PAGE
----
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Field & Personal Gear -
WWII Nazi German Luftwaffe Cased Model 295 Flight Goggles Windschutzbrille mit Etui
Item #: VF4856
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The cased goggles consist of a one piece, horizontal, molded, dark gray sponge rubber frame with an integral, stitched on, fabric nose bridge and the stitched on, classic aviator style, horizontally, teardrop shaped, field-gray painted, aluminum lens housing with inserted clear glass lenses. The large, curved, clear glass lenses provided a wide field of vision. The lens housings retain all their original field-gray paint and have nine, small, punched, ventilation ports to both the top and bottom edges of each. The bottom lens housings ventilation ports are on a separate, raised, brazed on panel. Extra 3 sets of lenses are located in the original storage box that is roughly 7cm x 23cm x 10cm, elongated oval, tooled, matte silver washed, aluminum construction storage/transportation case, with a fold back, friction fit, top lid with two, small, riveted on, staggered, alloy bar hinges to the reverse. The top lid of the case has a riveted on, blackened, aluminum panel with printed and engraved natural aluminum script that includes, "Gerät: Windschutzbrille", (Equipment: Wind Protection Goggles), "Hersteller: Auer-Ges. Berlin O 17", (Manufacturer Auer-Company Berlin East 17) ,"Baumuster: 295", (Model: 295), "Werk Nr: 26139", (Work/Order Number 26139), "Gewicht: Behälter u. Inhalt ca. 0,65kg", (Total weight: Container and Contents circa 0,65 kilograms), and, "Tag d. Herstellung: 14. 9. 1936", (Day/Date of Manufacture: Sept 14TH 1936). The riveted on, aluminum panel also has a black and natural aluminum stylized artwork image of a person wearing goggles and what appears to be a gasmask superimposed with unknown script, "Deyea", that may be a trade name or acronym. The interior of the top lid has a riveted on, silvery/white washed, aluminum panel with black printed script that includes, "Inhalt 1 Brille, 1Kinnband, 1 Putzlappen, 1 Locheisen, 1 Ersatzgläser, 1 Ersatzgummiband", (Contents, 1 {pair of}, Glasses, 1Chin Strap, 1 Polishing Cloth, 1 {Metal Worker’s} Punch, 1 {pair of}, Replacement Lenses, 1Replacement Elastic {Headband}), and, "Achtung! Falls die Brille auf der Nase drückt oder die Nasenflügel so abschließt, daß eine Atmung durch die Nase behindert ist, kann mit dem mitgegebenen Locheisen aus dem Gummi eine entsprechende Rundung von der Nasenauflage fortgeschlagen werden. Der bogen ist dann mit der Schere passend nachzuputzen.", (Attention! If the glasses press on the nose or closes the nostrils so, that respiration is hindered, the rubber nose bridge can be rounded out appropriately with the enclosed punch. The curvature can then be suitably finished off with scissors.). The interior bottom of the case has a separate, riveted on, raised, off-sided, oval compartment designed to secure spare lenses.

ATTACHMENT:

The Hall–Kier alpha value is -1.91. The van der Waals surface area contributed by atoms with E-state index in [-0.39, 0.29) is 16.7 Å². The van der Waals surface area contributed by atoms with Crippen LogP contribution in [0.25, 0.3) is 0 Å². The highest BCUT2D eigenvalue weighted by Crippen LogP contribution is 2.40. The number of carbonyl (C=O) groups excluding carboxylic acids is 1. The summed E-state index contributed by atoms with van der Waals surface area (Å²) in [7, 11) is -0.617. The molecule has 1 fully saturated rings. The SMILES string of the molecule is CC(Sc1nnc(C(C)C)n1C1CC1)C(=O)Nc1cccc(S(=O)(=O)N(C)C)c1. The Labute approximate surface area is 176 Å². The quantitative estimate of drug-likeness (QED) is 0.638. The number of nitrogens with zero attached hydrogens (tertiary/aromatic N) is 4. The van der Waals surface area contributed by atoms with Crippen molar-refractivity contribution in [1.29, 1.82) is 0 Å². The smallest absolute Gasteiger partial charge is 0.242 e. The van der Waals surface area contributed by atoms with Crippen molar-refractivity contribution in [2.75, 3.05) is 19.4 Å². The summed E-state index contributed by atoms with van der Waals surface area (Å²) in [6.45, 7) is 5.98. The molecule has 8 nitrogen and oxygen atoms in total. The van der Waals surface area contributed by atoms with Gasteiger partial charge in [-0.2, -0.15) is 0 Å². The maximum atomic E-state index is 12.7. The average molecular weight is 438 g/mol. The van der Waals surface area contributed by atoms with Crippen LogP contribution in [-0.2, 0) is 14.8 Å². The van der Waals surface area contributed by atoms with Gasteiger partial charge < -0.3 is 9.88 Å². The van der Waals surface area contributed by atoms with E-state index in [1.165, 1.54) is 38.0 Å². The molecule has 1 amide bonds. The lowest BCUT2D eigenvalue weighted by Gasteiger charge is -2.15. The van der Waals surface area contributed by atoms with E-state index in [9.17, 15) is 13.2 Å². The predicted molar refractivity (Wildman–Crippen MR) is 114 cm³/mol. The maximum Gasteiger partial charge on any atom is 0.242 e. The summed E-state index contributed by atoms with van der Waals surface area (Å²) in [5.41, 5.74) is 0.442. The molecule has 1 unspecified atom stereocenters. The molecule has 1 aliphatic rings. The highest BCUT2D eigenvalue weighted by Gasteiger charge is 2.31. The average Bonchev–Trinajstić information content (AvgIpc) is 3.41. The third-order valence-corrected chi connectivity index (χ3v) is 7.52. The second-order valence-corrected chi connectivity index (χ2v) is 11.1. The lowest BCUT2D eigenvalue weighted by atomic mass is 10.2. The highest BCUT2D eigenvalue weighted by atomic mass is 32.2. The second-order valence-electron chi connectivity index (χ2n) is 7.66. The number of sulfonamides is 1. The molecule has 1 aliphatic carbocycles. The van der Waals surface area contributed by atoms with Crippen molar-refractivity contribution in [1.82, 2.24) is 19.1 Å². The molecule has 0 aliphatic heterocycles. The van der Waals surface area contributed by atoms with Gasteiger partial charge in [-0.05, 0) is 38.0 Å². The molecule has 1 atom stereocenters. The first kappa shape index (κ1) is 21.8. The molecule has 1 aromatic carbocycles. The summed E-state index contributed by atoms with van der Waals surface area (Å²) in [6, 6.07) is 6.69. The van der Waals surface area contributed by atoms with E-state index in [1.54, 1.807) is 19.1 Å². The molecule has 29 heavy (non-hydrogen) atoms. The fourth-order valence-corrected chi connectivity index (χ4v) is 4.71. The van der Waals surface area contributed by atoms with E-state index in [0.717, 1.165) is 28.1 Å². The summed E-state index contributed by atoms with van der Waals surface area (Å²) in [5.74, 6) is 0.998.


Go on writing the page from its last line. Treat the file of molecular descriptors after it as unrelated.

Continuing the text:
With the advent of military aircraft in WWI most of the early pilots soon discovered that appropriate protective flight goggles were a necessity due to the cold, sun glare and the all too frequent occurrence of oil leaking into the slipstream and covering the pilot. Originally the German military was caught unprepared and no specific protective goggles for pilots were available which resulted in the pilots utilizing commercially produced or captured enemy protective goggles. Early in the war the Carl Zeiss optics firm of Jena developed specific protective flight goggles that became the standard pattern for other manufacturers. Further improvements and refinements of assorted protective flight goggles continued in the inter-war years and by the start of WWII there were no fewer then nine types of protective flight goggles available and nine main manufacturers including, Carl Zeiss, Ernst Leitz, Phillip Winter, O.W. Wagner, Nitsche & Günther, Knothe, Cellowaro, Bauer, Uvex and Auer. Of Note: This model of protective flight goggles were primarily utilized by personnel in open cockpit aircraft.
Price: $375.00 USD (Sale Pending)